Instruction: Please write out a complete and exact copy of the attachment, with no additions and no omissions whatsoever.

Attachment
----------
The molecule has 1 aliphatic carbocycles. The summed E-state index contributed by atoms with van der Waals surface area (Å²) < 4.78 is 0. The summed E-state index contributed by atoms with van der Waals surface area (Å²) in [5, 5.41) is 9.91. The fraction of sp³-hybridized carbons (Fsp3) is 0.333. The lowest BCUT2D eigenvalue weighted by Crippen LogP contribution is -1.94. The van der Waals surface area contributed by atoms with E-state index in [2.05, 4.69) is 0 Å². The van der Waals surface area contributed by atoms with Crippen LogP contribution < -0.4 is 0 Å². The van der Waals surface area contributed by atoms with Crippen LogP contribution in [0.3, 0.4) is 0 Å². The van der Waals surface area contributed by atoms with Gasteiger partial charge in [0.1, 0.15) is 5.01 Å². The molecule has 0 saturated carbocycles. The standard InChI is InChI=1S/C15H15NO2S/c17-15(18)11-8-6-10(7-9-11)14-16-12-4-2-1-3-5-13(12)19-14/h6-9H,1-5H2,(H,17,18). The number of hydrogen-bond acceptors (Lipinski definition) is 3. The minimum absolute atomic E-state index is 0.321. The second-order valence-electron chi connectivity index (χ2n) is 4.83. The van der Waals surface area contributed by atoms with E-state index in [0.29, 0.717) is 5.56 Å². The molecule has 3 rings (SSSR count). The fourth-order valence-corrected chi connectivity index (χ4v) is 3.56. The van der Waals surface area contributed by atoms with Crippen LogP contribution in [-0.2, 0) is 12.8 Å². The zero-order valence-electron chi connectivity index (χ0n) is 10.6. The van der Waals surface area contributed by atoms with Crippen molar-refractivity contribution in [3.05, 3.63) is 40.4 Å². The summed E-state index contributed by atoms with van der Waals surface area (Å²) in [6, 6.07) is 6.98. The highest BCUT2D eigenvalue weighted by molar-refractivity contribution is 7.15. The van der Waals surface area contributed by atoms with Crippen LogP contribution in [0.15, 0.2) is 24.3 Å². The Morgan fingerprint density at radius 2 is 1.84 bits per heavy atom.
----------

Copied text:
The molecule has 1 aliphatic carbocycles. The summed E-state index contributed by atoms with van der Waals surface area (Å²) < 4.78 is 0. The summed E-state index contributed by atoms with van der Waals surface area (Å²) in [5, 5.41) is 9.91. The fraction of sp³-hybridized carbons (Fsp3) is 0.333. The lowest BCUT2D eigenvalue weighted by Crippen LogP contribution is -1.94. The van der Waals surface area contributed by atoms with E-state index in [2.05, 4.69) is 0 Å². The van der Waals surface area contributed by atoms with Crippen LogP contribution < -0.4 is 0 Å². The van der Waals surface area contributed by atoms with Crippen LogP contribution in [0.3, 0.4) is 0 Å². The van der Waals surface area contributed by atoms with Gasteiger partial charge in [0.1, 0.15) is 5.01 Å². The molecule has 0 saturated carbocycles. The standard InChI is InChI=1S/C15H15NO2S/c17-15(18)11-8-6-10(7-9-11)14-16-12-4-2-1-3-5-13(12)19-14/h6-9H,1-5H2,(H,17,18). The number of hydrogen-bond acceptors (Lipinski definition) is 3. The minimum absolute atomic E-state index is 0.321. The second-order valence-electron chi connectivity index (χ2n) is 4.83. The van der Waals surface area contributed by atoms with E-state index in [0.29, 0.717) is 5.56 Å². The molecule has 3 rings (SSSR count). The fourth-order valence-corrected chi connectivity index (χ4v) is 3.56. The van der Waals surface area contributed by atoms with Crippen LogP contribution in [-0.2, 0) is 12.8 Å². The zero-order valence-electron chi connectivity index (χ0n) is 10.6. The van der Waals surface area contributed by atoms with Crippen molar-refractivity contribution in [3.05, 3.63) is 40.4 Å². The summed E-state index contributed by atoms with van der Waals surface area (Å²) in [6, 6.07) is 6.98. The highest BCUT2D eigenvalue weighted by molar-refractivity contribution is 7.15. The van der Waals surface area contributed by atoms with Crippen LogP contribution in [0.15, 0.2) is 24.3 Å². The Morgan fingerprint density at radius 2 is 1.84 bits per heavy atom.